"Mr Benn risked a diplomatic rift by lecturing the White House about the need to develop a more intelligent response to the challenges posed by terrorism. He said relying entirely on "hard power" - military force or economic measures - would not work. What was needed, he said, was "soft power" - listening and finding common ground on values and ideas."

There is a good case that there does need to be a change in how the War on Terror is conducted but it is important to be rather careful about what you mean when you say "listening and finding common ground on values and ideas". Who are we finding common ground with? Do they want to find common ground with us? Benn is probably referring to non-terrorist Muslims but this can hardly act as a substitute for action against terrorists, can it? It would have to be a complement unless one wishes to just take whatever the terrorists throw at us.

"Mr Benn said: "In the UK, we do not use the phrase 'war on terror' because we can't win by military means alone and because this isn't us against one organised enemy with a clear identity and a coherent set of objectives. It is the vast majority of the people in the world ... against a small number of loose, shifting and disparate groups who have relatively little in common apart from their identification with others who share their distorted view of the world. By letting them feel part of something bigger, we give them strength." He said later: "Words do count and that is why, since this is not something we can overcome by military means alone, we need to find other ways of describing what the challenge is.""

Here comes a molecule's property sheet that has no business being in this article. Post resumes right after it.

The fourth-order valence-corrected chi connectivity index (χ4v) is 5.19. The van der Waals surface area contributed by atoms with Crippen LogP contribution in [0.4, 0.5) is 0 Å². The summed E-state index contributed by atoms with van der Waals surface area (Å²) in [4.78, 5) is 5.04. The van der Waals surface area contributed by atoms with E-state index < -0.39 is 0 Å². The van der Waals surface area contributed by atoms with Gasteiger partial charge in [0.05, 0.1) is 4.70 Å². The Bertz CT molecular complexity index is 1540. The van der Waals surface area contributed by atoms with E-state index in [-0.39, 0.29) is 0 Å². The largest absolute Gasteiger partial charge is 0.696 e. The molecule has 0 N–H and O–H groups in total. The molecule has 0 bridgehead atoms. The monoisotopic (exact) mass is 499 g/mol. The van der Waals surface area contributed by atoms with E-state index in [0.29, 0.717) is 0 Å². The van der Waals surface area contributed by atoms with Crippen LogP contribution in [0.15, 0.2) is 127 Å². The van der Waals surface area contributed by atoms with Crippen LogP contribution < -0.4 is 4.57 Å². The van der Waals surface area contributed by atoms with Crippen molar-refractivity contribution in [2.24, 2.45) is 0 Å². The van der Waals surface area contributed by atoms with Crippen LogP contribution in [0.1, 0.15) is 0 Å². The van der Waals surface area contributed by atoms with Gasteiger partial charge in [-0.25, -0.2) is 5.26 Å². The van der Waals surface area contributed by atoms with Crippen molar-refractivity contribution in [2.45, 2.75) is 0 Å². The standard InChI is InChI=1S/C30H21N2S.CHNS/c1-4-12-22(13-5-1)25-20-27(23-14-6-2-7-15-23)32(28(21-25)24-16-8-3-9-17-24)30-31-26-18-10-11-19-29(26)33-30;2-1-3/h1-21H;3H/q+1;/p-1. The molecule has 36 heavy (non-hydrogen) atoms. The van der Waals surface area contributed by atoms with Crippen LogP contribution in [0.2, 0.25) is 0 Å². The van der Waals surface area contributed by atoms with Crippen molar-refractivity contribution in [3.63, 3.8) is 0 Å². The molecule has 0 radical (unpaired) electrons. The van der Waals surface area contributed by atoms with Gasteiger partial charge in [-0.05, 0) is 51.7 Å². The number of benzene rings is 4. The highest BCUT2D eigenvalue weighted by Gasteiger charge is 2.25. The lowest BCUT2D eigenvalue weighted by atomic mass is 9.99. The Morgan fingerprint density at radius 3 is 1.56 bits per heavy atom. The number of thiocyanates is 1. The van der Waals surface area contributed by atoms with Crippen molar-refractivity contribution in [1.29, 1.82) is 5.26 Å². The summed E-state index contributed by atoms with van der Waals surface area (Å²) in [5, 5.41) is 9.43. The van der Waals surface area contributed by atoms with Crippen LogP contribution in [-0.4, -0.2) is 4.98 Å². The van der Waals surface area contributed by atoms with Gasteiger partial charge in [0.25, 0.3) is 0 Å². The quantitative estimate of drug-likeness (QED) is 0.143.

Again, the idea that 'war' must mean a purely military project.

Any action taken by terrorists or against them will make them feel a part of something bigger. 9/11 must have made Al Qaeda members feel a part of something rather epic. Being hunted through Tora Bora by the coalition militaries might have given them a similar feeling although they might not have enjoyed it in that case. Terrorists are a part of something rather big when they kill scores of people. We're not going to convince them otherwise by controlling our language.

Hillary Benn's intervention is supposed to be a call for subtlety and nuance. Instead, it betrays a complete lack of serious thinking.

1 comment:

Ruthie said...

I can't imagine that Islamic radicals give a damn what we call the war against them. I doubt they're really getting excited about their unity.

In a piece on NPR, Dinesh D'Souza made a sort of similar point for completely different reasons: his problem was with the word "terror," not the word "war." He says we shouldn't call it a "war on terror" because it isn't a war on "terrorism" any more than WW2 was a war on "kamikazism." Terrorism is just a tactic employed by the enemy. He argues we should call it what it is, a war on Islamic fascism or Islamic radicalism.

It's actually a very interesting speech... it was a call-in show. It's kind of long, but well worth listening to. If you're interested, you can listen to it here.

Don't be put off by the title of the piece, it's not a diatribe against liberals.